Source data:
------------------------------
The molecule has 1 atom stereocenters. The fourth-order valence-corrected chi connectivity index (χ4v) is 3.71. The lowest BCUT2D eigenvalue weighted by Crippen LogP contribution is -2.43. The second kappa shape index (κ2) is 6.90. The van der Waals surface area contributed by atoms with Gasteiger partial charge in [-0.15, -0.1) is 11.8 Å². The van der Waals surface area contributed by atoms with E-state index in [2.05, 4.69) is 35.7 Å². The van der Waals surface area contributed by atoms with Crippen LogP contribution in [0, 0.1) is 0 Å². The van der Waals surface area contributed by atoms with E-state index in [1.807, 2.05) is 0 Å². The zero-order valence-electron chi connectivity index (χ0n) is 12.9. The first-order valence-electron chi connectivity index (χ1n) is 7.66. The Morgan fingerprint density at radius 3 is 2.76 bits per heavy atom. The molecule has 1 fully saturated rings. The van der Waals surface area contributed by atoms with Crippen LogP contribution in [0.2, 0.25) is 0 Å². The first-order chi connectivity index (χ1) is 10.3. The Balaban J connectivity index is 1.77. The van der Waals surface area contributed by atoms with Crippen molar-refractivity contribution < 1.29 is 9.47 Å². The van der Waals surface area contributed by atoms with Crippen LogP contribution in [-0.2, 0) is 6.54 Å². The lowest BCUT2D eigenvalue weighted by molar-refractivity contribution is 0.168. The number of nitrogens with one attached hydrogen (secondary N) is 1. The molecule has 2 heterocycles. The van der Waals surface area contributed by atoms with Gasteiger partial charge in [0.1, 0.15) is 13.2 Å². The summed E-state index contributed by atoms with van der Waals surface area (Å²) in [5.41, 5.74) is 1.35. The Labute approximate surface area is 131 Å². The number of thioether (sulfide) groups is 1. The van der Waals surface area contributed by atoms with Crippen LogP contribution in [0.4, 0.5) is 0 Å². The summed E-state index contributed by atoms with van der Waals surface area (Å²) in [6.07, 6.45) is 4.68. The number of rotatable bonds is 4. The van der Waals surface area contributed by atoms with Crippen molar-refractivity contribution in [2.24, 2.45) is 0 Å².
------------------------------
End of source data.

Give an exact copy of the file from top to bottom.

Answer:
The molecule has 1 atom stereocenters. The fourth-order valence-corrected chi connectivity index (χ4v) is 3.71. The lowest BCUT2D eigenvalue weighted by Crippen LogP contribution is -2.43. The second kappa shape index (κ2) is 6.90. The van der Waals surface area contributed by atoms with Gasteiger partial charge in [-0.15, -0.1) is 11.8 Å². The van der Waals surface area contributed by atoms with E-state index in [2.05, 4.69) is 35.7 Å². The van der Waals surface area contributed by atoms with Crippen LogP contribution in [0, 0.1) is 0 Å². The van der Waals surface area contributed by atoms with E-state index in [1.807, 2.05) is 0 Å². The zero-order valence-electron chi connectivity index (χ0n) is 12.9. The first-order valence-electron chi connectivity index (χ1n) is 7.66. The Morgan fingerprint density at radius 3 is 2.76 bits per heavy atom. The molecule has 1 fully saturated rings. The van der Waals surface area contributed by atoms with Crippen LogP contribution in [0.2, 0.25) is 0 Å². The first-order chi connectivity index (χ1) is 10.3. The Balaban J connectivity index is 1.77. The van der Waals surface area contributed by atoms with Crippen molar-refractivity contribution < 1.29 is 9.47 Å². The van der Waals surface area contributed by atoms with Crippen LogP contribution in [-0.2, 0) is 6.54 Å². The lowest BCUT2D eigenvalue weighted by molar-refractivity contribution is 0.168. The number of nitrogens with one attached hydrogen (secondary N) is 1. The molecule has 2 heterocycles. The van der Waals surface area contributed by atoms with Gasteiger partial charge in [0.1, 0.15) is 13.2 Å². The summed E-state index contributed by atoms with van der Waals surface area (Å²) in [5.41, 5.74) is 1.35. The Labute approximate surface area is 131 Å². The number of thioether (sulfide) groups is 1. The van der Waals surface area contributed by atoms with Crippen LogP contribution in [0.4, 0.5) is 0 Å². The summed E-state index contributed by atoms with van der Waals surface area (Å²) in [6.07, 6.45) is 4.68. The number of rotatable bonds is 4. The van der Waals surface area contributed by atoms with Crippen molar-refractivity contribution in [2.24, 2.45) is 0 Å².